Purepac also offers a policy reason for reading a lawsuit requirement into § 355(j) (5) (B) (iv). If a first applicant is never sued for patent infringement, it is possible that neither of two "triggers" for the running of the 180 days of market exclusivity--commercial marketing or a judicial decision--would ever occur. Without a lawsuit there would be no judicial decision. If the applicant never begins marketing its product, the 180 days would never run and all later generic applicants would be barred from bringing their products to market. Purepac's point is hardly new. Mova discussed it at some length, 140 F.3d at 1067, said in dictum that a lawsuit requirement "would have corrected the problem," id. at 1071,6  and then cautioned that "Congress may have intended to reward the first ... applicant for his enterprise whether or not he is later sued," thus suggesting that a lawsuit requirement might be inconsistent with congressional intent. See id. at 1071 n. 11. For this reason, Mova described a narrower answer to the problem: for first applicants who are not sued, they must bring their products to market within a prescribed period in order to benefit from exclusivity. See id. There is some indication that the FDA will consider this alternative in the rulemaking promised in its Guidance, or in response to comments on its interim rule.7  That is the proper time and setting for Purepac to repeat its point and to offer its solution. In the meantime, the FDA has implemented an interim measure, basically duplicating the statute. The FDA's action, pursuant to which it is withholding final approval of Purepac's generic application pending Torpharm's commercial marketing, is not irrational, it is not inconsistent with § 355(j) (5) (B) (iv) and it is not contrary to the mandate in Mova.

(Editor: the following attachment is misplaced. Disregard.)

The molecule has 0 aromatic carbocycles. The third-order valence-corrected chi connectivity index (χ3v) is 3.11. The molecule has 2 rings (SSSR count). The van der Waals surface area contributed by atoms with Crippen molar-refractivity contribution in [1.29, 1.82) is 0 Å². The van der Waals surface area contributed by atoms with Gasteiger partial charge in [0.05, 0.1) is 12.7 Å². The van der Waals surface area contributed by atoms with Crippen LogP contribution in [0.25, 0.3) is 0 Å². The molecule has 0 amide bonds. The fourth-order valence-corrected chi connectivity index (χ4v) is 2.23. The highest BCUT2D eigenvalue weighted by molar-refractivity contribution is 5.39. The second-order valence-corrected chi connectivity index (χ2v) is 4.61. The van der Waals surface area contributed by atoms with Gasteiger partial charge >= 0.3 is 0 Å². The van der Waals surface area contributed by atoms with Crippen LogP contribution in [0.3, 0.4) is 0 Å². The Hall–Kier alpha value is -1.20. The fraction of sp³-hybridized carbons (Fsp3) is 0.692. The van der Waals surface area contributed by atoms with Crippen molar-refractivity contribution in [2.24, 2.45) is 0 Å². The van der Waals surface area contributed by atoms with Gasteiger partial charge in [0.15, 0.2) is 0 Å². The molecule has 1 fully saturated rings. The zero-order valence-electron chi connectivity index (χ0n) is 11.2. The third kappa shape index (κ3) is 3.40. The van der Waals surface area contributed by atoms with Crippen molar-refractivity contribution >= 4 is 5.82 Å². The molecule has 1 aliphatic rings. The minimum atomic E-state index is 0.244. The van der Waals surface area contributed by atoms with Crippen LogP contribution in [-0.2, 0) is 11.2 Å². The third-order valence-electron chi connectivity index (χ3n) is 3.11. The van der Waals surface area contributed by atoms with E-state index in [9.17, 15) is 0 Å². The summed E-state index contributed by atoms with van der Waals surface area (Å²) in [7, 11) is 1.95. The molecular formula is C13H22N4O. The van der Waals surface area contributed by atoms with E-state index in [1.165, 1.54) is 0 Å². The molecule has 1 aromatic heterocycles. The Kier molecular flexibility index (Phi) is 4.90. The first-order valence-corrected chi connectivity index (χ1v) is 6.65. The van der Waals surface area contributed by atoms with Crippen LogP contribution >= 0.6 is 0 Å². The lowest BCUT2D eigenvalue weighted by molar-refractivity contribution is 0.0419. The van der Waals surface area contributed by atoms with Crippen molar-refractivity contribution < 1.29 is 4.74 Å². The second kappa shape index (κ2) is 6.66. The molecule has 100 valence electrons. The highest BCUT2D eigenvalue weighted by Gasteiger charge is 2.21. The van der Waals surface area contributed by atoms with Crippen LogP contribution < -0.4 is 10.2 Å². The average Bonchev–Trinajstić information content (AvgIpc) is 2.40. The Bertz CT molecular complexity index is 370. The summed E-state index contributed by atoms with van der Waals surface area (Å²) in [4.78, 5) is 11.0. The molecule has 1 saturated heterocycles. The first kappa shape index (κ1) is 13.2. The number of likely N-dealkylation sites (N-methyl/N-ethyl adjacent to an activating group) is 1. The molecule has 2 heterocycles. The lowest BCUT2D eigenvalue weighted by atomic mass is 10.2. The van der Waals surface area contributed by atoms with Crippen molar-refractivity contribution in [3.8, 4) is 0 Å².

The district court's judgment denying the motion for a preliminary injunction is therefore affirmed.

So ordered.


Ticlid is widely prescribed for patients who have a high risk of thrombotic strokes and who cannot tolerate aspirin


Invamed, Inc. and Teva Pharmaceuticals U.S.A., Inc. intervened as plaintiffs; Hoffman-LaRoche Inc. and Syntex (U.S.A.) Inc., in addition to Torpharm, intervened as defendants


This should probably read "containing." See Mova Pharmaceutical Corp., 140 F.3d at 1064 n. 3


The Fourth Circuit, in an unpublished decision, reached the same result, Granutec, Inc. v. Shalala, 1998 WL 153410, at * 10, 1998 U.S.App. LEXIS 6685, at * 19, 139 F.3d 889 (4th Cir. Apr. 3, 1998)


The interim rule also amended 21 C.F.R. § 314.107(c) (4) by deleting the phrase "if sued for patent infringement." See 63 Fed.Reg. at 59,712. The original regulation had provided that the first applicant should notify the FDA of the date that it commenced commercial marketing, "if sued for patent infringement." See 59 Fed.Reg. at 50,368


It is not clear that the "problem" would be entirely solved. Suppose, as Purepac proposes, only the word "successfully" were eliminated from the regulation, thus retaining as a condition to receiving exclusivity that the first applicant "has [DELETED: successfully] defended against a suit for patent infringement brought within 45 days of the patent owner's receipt of notice." Suppose further that a first applicant is sued but that the suit does not result in a judicial decision finding the patent not infringed or invalid, so that the judicial decision trigger in § 355(j) (5) (B) (iv) is not activated. This could happen if, for instance, the suit is dropped or settled. In those events, only commercial marketing could trigger the running of the 180-day period. And the same problem Purepac identifies would exist if the first applicant fails to market its product


The Guidance stated that first applicants who are not sued will receive a letter from the FDA telling them that they will nevertheless receive the benefit of exclusivity, but warning that the agency "expects that you will begin commercial marketing of your product promptly upon approval."